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# 15.27: Energy and Momentum

A moving particle has energy arising from its momentum and also from its rest mass, and we need to find an expression relating energy to rest mass and momentum. It is fairly easy and it goes like this:

$$E^{2}=m^{2}c^{4}=c^{2}(m^{2}c^{2}-m^{2}u^{2}+m^{2}u^{2})=c^{2}[m^{2}(c^{2}-u^{2})+p^{2}]$$

$$=c^{2}\left(\frac{m_{0}^{2}(c^{2}-u^{2})}{1-\frac{u^{2}}{c^{2}}}+p^{2}\right)=c^{2}(m_{0}^{2}c^{2}+p^{2})$$

Thus we obtain for the energy in terms of rest mass and momentum

$E^{2}=(m_{0}c^{2})^{2}+(pc)^{2}. \label{15.27.1}$

If the speed (and hence momentum) is zero, the energy is merely $$m_{0}c^{2}$$. If the rest mass is zero (as, for example, a photon) and the energy is not zero, then $$E\ =\ pc\ =\ muc$$. But also $$E=mc^{2}$$, so that, if the rest mass of a particle is zero and the energy is not, the particle must be moving at the speed of light. This could be regarded as the reason why photons, which have zero rest mass, travel at the speed of photons. If neutrinos have zero rest mass, they, too, will travel at the speed of light; if they are not massless, they won’t.

In addition to Equation $$\ref{15.27.1}$$, which relates the energy to the magnitude of the momentum, it will be of interest to see how the components of momentum transform between reference frames. As usual, we are considering frame $$\Sigma'$$ to be moving with respect to $$\Sigma$$ at a speed $$v$$ with respect to $$\Sigma$$. There is no difficulty with the $$y$$- and $$z$$- components. We have merely $$p'_{y'}=p_{y}$$ and $$p'_{z'}=p_{z}$$. However:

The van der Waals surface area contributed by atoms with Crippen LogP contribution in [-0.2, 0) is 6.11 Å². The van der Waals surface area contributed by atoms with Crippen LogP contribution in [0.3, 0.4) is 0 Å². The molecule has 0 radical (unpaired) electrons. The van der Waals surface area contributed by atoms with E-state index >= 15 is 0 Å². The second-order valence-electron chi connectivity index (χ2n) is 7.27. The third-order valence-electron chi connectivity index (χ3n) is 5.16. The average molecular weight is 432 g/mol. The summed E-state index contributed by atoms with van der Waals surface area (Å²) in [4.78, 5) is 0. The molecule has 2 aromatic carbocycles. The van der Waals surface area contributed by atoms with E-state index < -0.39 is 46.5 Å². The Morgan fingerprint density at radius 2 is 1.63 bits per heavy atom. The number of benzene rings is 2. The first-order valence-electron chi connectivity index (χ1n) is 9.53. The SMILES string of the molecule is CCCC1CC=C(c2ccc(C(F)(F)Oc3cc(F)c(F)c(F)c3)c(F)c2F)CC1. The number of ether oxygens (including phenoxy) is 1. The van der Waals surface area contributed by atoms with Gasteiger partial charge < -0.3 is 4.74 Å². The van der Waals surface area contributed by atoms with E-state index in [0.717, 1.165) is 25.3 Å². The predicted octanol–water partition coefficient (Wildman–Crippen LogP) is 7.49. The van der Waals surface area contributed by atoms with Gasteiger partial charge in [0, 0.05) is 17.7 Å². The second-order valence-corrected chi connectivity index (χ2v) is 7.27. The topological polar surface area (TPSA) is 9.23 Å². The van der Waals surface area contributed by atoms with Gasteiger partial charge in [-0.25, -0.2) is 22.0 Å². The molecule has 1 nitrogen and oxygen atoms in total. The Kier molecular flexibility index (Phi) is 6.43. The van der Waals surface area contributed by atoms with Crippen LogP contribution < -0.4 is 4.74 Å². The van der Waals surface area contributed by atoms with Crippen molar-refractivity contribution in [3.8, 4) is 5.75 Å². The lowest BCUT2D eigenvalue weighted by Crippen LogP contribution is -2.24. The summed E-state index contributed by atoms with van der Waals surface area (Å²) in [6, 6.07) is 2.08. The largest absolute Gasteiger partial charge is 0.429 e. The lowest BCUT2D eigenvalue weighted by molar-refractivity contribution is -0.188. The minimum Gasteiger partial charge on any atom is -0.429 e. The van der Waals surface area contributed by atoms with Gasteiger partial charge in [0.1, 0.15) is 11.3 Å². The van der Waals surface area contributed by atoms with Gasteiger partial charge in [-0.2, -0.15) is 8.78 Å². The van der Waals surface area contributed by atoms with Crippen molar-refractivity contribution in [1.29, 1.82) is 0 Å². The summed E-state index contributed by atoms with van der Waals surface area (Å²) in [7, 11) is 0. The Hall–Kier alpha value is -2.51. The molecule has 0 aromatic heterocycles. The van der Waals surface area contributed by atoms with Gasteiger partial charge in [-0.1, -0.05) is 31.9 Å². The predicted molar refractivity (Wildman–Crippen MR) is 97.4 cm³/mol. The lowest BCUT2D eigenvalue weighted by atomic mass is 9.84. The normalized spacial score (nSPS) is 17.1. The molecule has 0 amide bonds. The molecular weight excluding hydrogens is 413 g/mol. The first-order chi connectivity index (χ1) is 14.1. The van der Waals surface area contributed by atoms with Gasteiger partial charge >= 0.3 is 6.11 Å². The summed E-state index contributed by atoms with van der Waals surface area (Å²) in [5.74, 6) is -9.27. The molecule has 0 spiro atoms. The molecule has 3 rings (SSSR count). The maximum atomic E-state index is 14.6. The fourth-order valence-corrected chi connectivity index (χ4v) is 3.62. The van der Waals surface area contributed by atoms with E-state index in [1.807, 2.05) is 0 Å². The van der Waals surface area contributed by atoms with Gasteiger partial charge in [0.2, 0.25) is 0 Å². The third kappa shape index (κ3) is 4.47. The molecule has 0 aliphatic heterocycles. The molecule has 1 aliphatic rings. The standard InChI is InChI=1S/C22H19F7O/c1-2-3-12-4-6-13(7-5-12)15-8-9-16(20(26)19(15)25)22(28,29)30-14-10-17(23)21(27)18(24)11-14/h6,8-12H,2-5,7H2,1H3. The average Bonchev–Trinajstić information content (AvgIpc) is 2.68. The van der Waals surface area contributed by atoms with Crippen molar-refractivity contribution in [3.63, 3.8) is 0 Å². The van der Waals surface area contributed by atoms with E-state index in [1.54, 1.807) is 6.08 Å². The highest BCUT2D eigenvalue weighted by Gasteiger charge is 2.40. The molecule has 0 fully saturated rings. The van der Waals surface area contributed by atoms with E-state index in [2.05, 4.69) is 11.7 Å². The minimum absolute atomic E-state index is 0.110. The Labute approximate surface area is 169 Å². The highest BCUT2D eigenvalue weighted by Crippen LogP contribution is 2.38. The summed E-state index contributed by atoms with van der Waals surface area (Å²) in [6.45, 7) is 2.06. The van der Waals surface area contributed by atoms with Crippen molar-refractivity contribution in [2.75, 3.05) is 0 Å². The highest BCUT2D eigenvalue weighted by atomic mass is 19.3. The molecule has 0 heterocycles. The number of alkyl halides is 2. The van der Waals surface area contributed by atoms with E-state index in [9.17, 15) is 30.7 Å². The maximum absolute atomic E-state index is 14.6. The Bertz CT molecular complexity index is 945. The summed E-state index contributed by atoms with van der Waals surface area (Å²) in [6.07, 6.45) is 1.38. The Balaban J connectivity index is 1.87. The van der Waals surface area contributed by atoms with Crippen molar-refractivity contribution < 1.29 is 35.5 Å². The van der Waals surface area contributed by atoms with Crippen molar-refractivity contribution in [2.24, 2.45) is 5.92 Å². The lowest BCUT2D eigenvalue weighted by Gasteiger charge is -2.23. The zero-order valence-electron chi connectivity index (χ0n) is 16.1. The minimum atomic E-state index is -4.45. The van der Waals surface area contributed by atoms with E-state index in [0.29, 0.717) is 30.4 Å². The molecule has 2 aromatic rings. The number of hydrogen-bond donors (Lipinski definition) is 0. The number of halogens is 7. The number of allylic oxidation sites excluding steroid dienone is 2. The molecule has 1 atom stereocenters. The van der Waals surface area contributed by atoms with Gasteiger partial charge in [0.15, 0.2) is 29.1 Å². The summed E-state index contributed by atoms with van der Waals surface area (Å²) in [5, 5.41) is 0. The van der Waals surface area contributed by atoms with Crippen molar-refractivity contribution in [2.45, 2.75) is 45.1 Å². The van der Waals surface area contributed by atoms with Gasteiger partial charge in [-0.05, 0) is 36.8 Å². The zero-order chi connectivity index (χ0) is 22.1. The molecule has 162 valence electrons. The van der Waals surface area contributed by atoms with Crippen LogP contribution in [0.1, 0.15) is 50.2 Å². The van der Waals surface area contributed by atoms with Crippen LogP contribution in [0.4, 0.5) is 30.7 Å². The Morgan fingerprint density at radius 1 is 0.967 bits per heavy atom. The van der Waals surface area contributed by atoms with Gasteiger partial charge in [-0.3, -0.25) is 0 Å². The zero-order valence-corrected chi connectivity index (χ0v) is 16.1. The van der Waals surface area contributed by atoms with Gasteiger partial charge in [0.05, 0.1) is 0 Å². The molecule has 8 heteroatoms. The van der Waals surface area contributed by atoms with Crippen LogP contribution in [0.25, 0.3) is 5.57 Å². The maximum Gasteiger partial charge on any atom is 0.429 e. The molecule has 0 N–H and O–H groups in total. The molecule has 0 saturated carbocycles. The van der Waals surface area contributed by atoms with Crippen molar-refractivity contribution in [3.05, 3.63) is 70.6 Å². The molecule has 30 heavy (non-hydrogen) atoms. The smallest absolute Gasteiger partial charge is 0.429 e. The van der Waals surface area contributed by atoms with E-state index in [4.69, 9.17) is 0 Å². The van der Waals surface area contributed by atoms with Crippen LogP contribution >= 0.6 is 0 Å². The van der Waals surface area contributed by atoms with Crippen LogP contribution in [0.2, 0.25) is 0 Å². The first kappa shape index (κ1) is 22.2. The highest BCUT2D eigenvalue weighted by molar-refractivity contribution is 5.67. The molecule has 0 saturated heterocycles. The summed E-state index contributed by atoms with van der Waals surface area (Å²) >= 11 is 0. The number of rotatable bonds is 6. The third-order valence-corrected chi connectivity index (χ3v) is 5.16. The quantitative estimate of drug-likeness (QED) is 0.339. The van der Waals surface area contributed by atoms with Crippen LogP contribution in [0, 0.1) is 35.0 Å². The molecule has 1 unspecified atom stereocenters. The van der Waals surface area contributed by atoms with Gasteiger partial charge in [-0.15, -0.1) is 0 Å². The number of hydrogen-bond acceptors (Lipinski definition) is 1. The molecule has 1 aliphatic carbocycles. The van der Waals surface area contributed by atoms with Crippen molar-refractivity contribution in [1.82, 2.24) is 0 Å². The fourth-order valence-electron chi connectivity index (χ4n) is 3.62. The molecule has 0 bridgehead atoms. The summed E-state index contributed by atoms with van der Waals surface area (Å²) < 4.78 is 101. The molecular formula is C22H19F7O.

$$p_{x}=mu_{x}=\frac{m_{0}u_{x}}{\left(1-\frac{u_{x}^{2}}{c^{2}}\right)^{\frac{1}{2}}}$$ and $$p'_{x'}=m'u'_{x'}=\frac{m_{0}u'_{x'}}{\left(1-\frac{u_{x'}^{2}}{c^{2}}\right)^{\frac{1}{2}}}$$.

Also $$u'_{x'}=\frac{u_{x}-v}{\left(1-\frac{u_{x}^{2}}{c^{2}}\right)}$$, from which $$\left(1-\frac{u'^{2}_{x'}}{c^{2}}\right)^{\frac{1}{2}}=\frac{\left(1-\frac{u_{x}^{2}}{c^{2}}\right)^{\frac{1}{2}}\left(1-\frac{v^{2}}{c^{2}}\right)^{\frac{1}{2}}}{1-\frac{u_{x}v}{c^{2}}}$$.

After a little algebra, we obtain

$$p_{x}=\frac{m_{0}(u_{x}-v)}{\left(1-\frac{u^{2}}{c^{2}}\right)^{\frac{1}{2}}\left(1-\frac{v^{2}}{c^{2}}\right)^{\frac{1}{2}}}.$$

And this is

$p'_{x'}=\frac{p_{x}-\frac{vE}{c^{2}}}{\left(1-\frac{v^{2}}{c^{2}}\right)^{\frac{1}{2}}}=\gamma\left(p_{x}-\frac{vE}{c^{2}}\right) \label{15.27.2}$

The inverse is found in the usual way:

$p_{x}=\gamma\left(p'_{x'}+\frac{vE'}{c^{2}}\right) \label{15.27.3}$

If we eliminate $$p'_{x'}$$ from Equations $$\ref{15.27.2}$$ and $$\ref{15.27.3}$$, we’ll find $$E'$$ in terms of $$E$$ and $$p_{x}$$:

$E'=\gamma(E-vp_{x}). \label{15.27.4}$

Thus the transformations between energy and the three spatial components of momentum is similar to the transformation between time and the three space coordinates, and are described by a similar 4-vector:

$\begin{pmatrix} p'_{x'} \\ p'_{y'} \\ p'_{z'} \\ \frac{iE'}{c}\end{pmatrix}\ =\ \begin{pmatrix} \gamma&0&0&i\beta\gamma \\\ 0&1&0&0\\0&0&1&0\\-i\beta\gamma&0&0&\gamma \end{pmatrix}\begin{pmatrix} p_{x} \\ p_{y} \\ p_{z} \\ \frac{iE}{c}\end{pmatrix}. \label{15.27.5}$

The reader should multiply this out to verify that it does reproduce Equations $$\ref{15.27.3}$$ and $$\ref{15.27.4}$$.